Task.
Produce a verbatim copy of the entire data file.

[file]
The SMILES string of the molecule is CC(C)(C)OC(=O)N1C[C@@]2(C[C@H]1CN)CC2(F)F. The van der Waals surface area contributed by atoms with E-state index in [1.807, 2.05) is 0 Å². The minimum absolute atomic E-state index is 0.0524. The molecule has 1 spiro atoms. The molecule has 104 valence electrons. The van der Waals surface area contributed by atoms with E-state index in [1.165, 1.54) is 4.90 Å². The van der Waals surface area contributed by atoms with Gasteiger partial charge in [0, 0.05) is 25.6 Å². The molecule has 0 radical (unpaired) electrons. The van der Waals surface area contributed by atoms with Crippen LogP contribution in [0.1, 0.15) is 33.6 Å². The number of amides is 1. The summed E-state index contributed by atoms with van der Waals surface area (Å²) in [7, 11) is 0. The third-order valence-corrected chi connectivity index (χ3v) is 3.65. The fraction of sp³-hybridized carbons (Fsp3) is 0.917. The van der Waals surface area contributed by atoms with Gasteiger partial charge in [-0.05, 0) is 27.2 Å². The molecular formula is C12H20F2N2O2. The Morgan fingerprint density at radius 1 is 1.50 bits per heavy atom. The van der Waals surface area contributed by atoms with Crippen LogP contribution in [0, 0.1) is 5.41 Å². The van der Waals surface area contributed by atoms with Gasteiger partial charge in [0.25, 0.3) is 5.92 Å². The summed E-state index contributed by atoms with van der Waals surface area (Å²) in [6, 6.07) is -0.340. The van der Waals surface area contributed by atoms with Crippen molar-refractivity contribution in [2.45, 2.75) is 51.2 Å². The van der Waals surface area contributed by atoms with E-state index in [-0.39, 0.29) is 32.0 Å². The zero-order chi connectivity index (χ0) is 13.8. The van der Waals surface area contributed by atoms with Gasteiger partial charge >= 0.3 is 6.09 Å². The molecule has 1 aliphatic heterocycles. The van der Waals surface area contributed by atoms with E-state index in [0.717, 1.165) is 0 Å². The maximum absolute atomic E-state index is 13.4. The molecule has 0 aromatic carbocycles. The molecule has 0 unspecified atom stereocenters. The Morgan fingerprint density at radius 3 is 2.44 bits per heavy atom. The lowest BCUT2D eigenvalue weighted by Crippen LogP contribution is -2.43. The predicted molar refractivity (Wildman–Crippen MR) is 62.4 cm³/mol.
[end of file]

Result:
The SMILES string of the molecule is CC(C)(C)OC(=O)N1C[C@@]2(C[C@H]1CN)CC2(F)F. The van der Waals surface area contributed by atoms with E-state index in [1.807, 2.05) is 0 Å². The minimum absolute atomic E-state index is 0.0524. The molecule has 1 spiro atoms. The molecule has 104 valence electrons. The van der Waals surface area contributed by atoms with E-state index in [1.165, 1.54) is 4.90 Å². The van der Waals surface area contributed by atoms with Gasteiger partial charge in [0, 0.05) is 25.6 Å². The molecule has 0 radical (unpaired) electrons. The van der Waals surface area contributed by atoms with Crippen LogP contribution in [0.1, 0.15) is 33.6 Å². The number of amides is 1. The summed E-state index contributed by atoms with van der Waals surface area (Å²) in [7, 11) is 0. The third-order valence-corrected chi connectivity index (χ3v) is 3.65. The fraction of sp³-hybridized carbons (Fsp3) is 0.917. The van der Waals surface area contributed by atoms with Gasteiger partial charge in [-0.05, 0) is 27.2 Å². The molecular formula is C12H20F2N2O2. The Morgan fingerprint density at radius 1 is 1.50 bits per heavy atom. The van der Waals surface area contributed by atoms with Crippen LogP contribution in [0, 0.1) is 5.41 Å². The van der Waals surface area contributed by atoms with Gasteiger partial charge in [0.25, 0.3) is 5.92 Å². The summed E-state index contributed by atoms with van der Waals surface area (Å²) in [6, 6.07) is -0.340. The van der Waals surface area contributed by atoms with Crippen molar-refractivity contribution in [2.45, 2.75) is 51.2 Å². The van der Waals surface area contributed by atoms with E-state index in [-0.39, 0.29) is 32.0 Å². The zero-order chi connectivity index (χ0) is 13.8. The van der Waals surface area contributed by atoms with Gasteiger partial charge >= 0.3 is 6.09 Å². The molecule has 1 aliphatic heterocycles. The van der Waals surface area contributed by atoms with E-state index in [0.717, 1.165) is 0 Å². The maximum absolute atomic E-state index is 13.4. The molecule has 0 aromatic carbocycles. The molecule has 0 unspecified atom stereocenters. The Morgan fingerprint density at radius 3 is 2.44 bits per heavy atom. The lowest BCUT2D eigenvalue weighted by Crippen LogP contribution is -2.43. The predicted molar refractivity (Wildman–Crippen MR) is 62.4 cm³/mol.